I’ve almost made it through my first eight-day residency at Goddard’s MFA program in Port Townsend, WA. The cool breezes are carrying me through. From the folks back in Ohio I hear daily of 90+ degree days with smothering humidity – the kind that reminds me of stepping face first into a blow dryer and make me threaten to leave Ohio in late summer every year.
Last night I swallowed a huge lump in my throat and stood before twenty of my peers to read the opening chapter of my memoir, Memorial, at the student reading. I did it only because another student told me that the faculty retains the reading lists to track which students participate more than others. I’m still a “good student,” at heart. They’re also asking for student council nominees. No way am I tossing my name in that hat.
As I stood up to read, I made a futile attempt at self-deprecating humor which the members of the audience met with confused stares. My hands shook as I read, but I made it through all three pages without fainting. Luckily I had practiced reading it before one of my writing groups back home and I read slowly to avoid mumbling.
When I went back to my dorm room (I call it “the monastery” because I’m the sole student in that wing), the monkey mind part of my brain went nuts. You don’t belong here. Your writing is flat. No one liked what you read. You’ll never be a writer. You don’t use metaphor. You didn’t take any risks. You’re boring, boring, boring. Go back to Ohio and stay there before they run you out of here. And on and on and on. I chanted my mantra, “I’m here, therefore, I belong here. I’m here, therefore I belong here. I’m here, therefore I belong here . . .” until I fell asleep.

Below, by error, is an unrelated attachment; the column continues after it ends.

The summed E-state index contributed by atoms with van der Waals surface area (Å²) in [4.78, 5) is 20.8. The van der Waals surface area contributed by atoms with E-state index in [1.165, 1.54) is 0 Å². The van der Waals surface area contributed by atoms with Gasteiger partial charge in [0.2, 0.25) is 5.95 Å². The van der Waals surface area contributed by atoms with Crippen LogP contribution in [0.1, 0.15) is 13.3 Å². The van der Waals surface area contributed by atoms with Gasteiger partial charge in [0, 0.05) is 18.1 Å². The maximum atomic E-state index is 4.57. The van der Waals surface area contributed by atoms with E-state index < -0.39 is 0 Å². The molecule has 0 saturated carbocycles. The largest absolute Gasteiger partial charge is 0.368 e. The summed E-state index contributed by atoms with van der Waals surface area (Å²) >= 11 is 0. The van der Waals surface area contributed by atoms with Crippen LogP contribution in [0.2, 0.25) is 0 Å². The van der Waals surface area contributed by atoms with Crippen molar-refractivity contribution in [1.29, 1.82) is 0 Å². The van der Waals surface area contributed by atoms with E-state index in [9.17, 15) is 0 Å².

Before 9:45AM this morning, four people had come up to me to say how much they liked what I read. One woman said, “I loved the images in your work. Your writing is so visual.” Another said, “It moved me so much that I got up this morning and phoned my 80 year old father to see how he was.” So much for the validity of monkey mind!
Will that inner critic ever go away? Probably not. At least not as long as I try anything new. Push on. Push forward. Don’t be distracted. I came here to learn and that is exactly what I’m doing. The Universe is providing plenty of opportunity.